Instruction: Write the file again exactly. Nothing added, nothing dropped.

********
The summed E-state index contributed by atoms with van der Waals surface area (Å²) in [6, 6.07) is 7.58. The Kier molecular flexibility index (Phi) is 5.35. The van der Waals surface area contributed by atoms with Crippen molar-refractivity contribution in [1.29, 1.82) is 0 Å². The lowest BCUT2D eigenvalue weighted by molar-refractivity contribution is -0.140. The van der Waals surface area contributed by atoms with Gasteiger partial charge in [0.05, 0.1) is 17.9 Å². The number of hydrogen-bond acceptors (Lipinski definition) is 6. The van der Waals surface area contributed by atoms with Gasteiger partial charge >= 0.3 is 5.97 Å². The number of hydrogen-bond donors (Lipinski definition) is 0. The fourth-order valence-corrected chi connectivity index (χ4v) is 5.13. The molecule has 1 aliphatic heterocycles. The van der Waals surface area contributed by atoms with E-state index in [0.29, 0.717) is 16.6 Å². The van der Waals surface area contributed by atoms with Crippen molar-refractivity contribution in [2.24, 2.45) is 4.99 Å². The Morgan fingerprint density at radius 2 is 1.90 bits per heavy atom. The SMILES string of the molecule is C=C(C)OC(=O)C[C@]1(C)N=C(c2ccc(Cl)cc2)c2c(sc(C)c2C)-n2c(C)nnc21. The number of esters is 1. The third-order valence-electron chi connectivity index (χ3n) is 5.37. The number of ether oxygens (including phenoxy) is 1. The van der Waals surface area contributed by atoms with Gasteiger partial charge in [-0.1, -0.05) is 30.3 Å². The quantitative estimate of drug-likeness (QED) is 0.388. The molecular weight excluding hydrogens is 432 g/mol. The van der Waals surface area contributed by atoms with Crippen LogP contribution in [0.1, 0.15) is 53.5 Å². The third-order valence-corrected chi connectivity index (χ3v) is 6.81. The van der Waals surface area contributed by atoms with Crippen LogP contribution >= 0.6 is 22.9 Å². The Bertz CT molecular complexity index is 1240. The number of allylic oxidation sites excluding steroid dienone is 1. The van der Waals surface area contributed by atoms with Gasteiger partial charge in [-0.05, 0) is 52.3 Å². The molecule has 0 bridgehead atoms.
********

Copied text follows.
The summed E-state index contributed by atoms with van der Waals surface area (Å²) in [6, 6.07) is 7.58. The Kier molecular flexibility index (Phi) is 5.35. The van der Waals surface area contributed by atoms with Crippen molar-refractivity contribution in [1.29, 1.82) is 0 Å². The lowest BCUT2D eigenvalue weighted by molar-refractivity contribution is -0.140. The van der Waals surface area contributed by atoms with Gasteiger partial charge in [0.05, 0.1) is 17.9 Å². The number of hydrogen-bond acceptors (Lipinski definition) is 6. The van der Waals surface area contributed by atoms with Gasteiger partial charge >= 0.3 is 5.97 Å². The number of hydrogen-bond donors (Lipinski definition) is 0. The fourth-order valence-corrected chi connectivity index (χ4v) is 5.13. The molecule has 1 aliphatic heterocycles. The van der Waals surface area contributed by atoms with E-state index in [0.29, 0.717) is 16.6 Å². The van der Waals surface area contributed by atoms with Crippen molar-refractivity contribution in [2.24, 2.45) is 4.99 Å². The Morgan fingerprint density at radius 2 is 1.90 bits per heavy atom. The SMILES string of the molecule is C=C(C)OC(=O)C[C@]1(C)N=C(c2ccc(Cl)cc2)c2c(sc(C)c2C)-n2c(C)nnc21. The number of esters is 1. The third-order valence-electron chi connectivity index (χ3n) is 5.37. The number of ether oxygens (including phenoxy) is 1. The van der Waals surface area contributed by atoms with Gasteiger partial charge in [-0.1, -0.05) is 30.3 Å². The quantitative estimate of drug-likeness (QED) is 0.388. The molecular weight excluding hydrogens is 432 g/mol. The van der Waals surface area contributed by atoms with Crippen LogP contribution in [0.1, 0.15) is 53.5 Å². The third-order valence-corrected chi connectivity index (χ3v) is 6.81. The van der Waals surface area contributed by atoms with Crippen LogP contribution >= 0.6 is 22.9 Å². The Bertz CT molecular complexity index is 1240. The number of allylic oxidation sites excluding steroid dienone is 1. The van der Waals surface area contributed by atoms with Gasteiger partial charge in [-0.05, 0) is 52.3 Å². The molecule has 0 bridgehead atoms.